Airdropped leaflet from the Grapple nuclear tests

This is a leaflet produced by the British government in 1957 and intended to be airdropped over the Pacific Ocean.

Unlike most airdropped leaflets, this one isn’t propaganda – it’s a very real warning to get out of the area, or risk being nuked.

Operation Grapple was a series of nuclear weapons tests carried out by the UK in the Pacific from 1957 to 1958. The first tests, Grapple 1, 2 and 3, featured Britain’s first ever thermonuclear weapons – what most of us know as hydrogen bombs. Up to this point, Britain had had fission (‘atomic’) bombs, but H-bomb tests by the U.S. and Russia in 1952/53 meant the UK had to be seen to be up-to-speed. Britain had to test its own H-bomb or risk losing its place on the world stage.

The first set of Grapple tests took place at Malden Island, which had been a British territory since its discovery in 1825 by Lord Byron (no, not that one – the poet was the 6th Lord Byron; this was his cousin, the 7th). A small, remote triangle of low-lying land, Malden Island is located right in the middle of the Pacific Ocean, with no supply of fresh water. Prehistoric Polynesian buildings and temples are the only evidence of human habitation, and the island’s remoteness means they have never been properly explained.

A 150kt damp squib

In preparation for the 1957 tests, Royal Engineers built a runway and placed a target marker on the south end of the island. Single-sheet leaflets like the one shown here were then airdropped to advise vessels in the area to stay away.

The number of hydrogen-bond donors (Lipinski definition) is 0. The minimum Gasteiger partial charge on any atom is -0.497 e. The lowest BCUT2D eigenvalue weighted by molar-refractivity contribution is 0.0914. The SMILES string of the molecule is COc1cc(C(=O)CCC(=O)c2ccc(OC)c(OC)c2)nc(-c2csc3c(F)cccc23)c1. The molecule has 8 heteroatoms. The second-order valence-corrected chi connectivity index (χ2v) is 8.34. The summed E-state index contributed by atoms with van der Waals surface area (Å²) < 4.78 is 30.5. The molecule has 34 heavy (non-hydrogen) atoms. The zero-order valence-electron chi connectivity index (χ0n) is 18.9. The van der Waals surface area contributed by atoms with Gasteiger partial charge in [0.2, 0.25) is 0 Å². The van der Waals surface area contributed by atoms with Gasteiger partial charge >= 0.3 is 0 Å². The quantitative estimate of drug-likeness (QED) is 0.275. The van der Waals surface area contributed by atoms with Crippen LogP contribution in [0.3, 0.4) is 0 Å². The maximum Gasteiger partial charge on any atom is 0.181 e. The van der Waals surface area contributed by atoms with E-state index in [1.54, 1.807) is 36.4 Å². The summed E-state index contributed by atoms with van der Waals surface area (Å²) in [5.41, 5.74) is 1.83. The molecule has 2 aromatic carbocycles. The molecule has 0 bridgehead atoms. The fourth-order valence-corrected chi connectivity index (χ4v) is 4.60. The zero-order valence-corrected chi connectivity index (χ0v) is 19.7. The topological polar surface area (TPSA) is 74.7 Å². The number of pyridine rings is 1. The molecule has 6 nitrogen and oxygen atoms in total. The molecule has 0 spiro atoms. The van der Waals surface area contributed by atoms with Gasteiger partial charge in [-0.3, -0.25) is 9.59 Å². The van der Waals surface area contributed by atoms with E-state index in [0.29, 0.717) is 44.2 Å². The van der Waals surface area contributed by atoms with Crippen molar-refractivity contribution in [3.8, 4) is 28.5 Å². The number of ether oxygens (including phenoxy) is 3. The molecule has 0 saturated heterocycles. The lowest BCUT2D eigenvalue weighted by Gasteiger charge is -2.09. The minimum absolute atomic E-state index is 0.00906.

These first Grapple tests didn’t perform as expected. In Grapple 1, a bomb design called ‘Short Granite’ delivered an explosion of 300 kilotons, well below its capacity. At 400kt, Grapple 2, detonated more spectacularly. But this design, ‘Orange Herald’, was actually a fission bomb rather than a thermonuclear weapon – something the government kept under wraps until after the Cold War ended. Grapple 3 (‘Purple Granite’) was expected to make up for the first test, but ended up exploding with a force of 150kt – half the yield of Grapple 1.

For political reasons, the failures were kept secret; Britain was keen to keep a grip on its status as a serious nuclear player. The first three Grapple tests were heralded as a success, and full details of the extent of the problems weren’t made public until decades later. Grapple was followed up by the much more successful Grapple X, which cemented the UK’s position as a thermonuclear power, and set the stage for the next 30 years of the Cold War.

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